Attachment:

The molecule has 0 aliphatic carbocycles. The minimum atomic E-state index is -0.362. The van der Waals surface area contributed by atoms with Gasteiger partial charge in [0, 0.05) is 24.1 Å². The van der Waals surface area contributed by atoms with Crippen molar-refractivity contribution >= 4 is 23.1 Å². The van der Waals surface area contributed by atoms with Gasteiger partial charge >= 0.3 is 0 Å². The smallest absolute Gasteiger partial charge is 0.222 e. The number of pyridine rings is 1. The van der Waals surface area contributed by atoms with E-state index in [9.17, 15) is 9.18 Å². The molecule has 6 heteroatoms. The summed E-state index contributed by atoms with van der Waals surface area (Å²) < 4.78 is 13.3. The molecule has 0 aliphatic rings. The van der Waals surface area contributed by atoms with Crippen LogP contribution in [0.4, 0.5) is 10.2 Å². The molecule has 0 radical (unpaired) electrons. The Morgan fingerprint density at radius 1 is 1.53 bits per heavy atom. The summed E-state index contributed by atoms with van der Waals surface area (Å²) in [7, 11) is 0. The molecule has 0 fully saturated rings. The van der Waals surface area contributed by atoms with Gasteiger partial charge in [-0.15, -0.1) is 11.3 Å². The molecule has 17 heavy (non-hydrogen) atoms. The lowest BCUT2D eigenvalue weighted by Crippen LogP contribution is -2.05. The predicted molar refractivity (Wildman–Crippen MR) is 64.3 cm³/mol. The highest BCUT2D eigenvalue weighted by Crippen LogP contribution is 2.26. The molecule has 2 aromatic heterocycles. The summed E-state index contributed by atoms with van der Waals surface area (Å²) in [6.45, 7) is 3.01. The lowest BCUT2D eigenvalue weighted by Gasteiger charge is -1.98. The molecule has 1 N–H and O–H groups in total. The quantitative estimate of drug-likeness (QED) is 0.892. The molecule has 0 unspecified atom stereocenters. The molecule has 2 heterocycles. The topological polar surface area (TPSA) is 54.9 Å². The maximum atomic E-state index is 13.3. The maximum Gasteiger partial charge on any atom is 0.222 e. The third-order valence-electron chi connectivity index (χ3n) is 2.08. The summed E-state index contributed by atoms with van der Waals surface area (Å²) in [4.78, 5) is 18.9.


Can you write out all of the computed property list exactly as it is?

The molecule has 0 aliphatic carbocycles. The minimum atomic E-state index is -0.362. The van der Waals surface area contributed by atoms with Gasteiger partial charge in [0, 0.05) is 24.1 Å². The van der Waals surface area contributed by atoms with Crippen molar-refractivity contribution >= 4 is 23.1 Å². The van der Waals surface area contributed by atoms with Gasteiger partial charge >= 0.3 is 0 Å². The smallest absolute Gasteiger partial charge is 0.222 e. The number of pyridine rings is 1. The van der Waals surface area contributed by atoms with E-state index in [9.17, 15) is 9.18 Å². The molecule has 6 heteroatoms. The summed E-state index contributed by atoms with van der Waals surface area (Å²) < 4.78 is 13.3. The molecule has 0 aliphatic rings. The van der Waals surface area contributed by atoms with Crippen LogP contribution in [0.4, 0.5) is 10.2 Å². The molecule has 0 radical (unpaired) electrons. The Morgan fingerprint density at radius 1 is 1.53 bits per heavy atom. The summed E-state index contributed by atoms with van der Waals surface area (Å²) in [7, 11) is 0. The molecule has 0 fully saturated rings. The van der Waals surface area contributed by atoms with Gasteiger partial charge in [-0.15, -0.1) is 11.3 Å². The molecule has 17 heavy (non-hydrogen) atoms. The lowest BCUT2D eigenvalue weighted by Crippen LogP contribution is -2.05. The predicted molar refractivity (Wildman–Crippen MR) is 64.3 cm³/mol. The highest BCUT2D eigenvalue weighted by Crippen LogP contribution is 2.26. The molecule has 2 aromatic heterocycles. The summed E-state index contributed by atoms with van der Waals surface area (Å²) in [6.45, 7) is 3.01. The lowest BCUT2D eigenvalue weighted by Gasteiger charge is -1.98. The molecule has 1 N–H and O–H groups in total. The quantitative estimate of drug-likeness (QED) is 0.892. The molecule has 0 unspecified atom stereocenters. The molecule has 2 heterocycles. The topological polar surface area (TPSA) is 54.9 Å². The maximum atomic E-state index is 13.3. The maximum Gasteiger partial charge on any atom is 0.222 e. The third-order valence-electron chi connectivity index (χ3n) is 2.08. The summed E-state index contributed by atoms with van der Waals surface area (Å²) in [4.78, 5) is 18.9.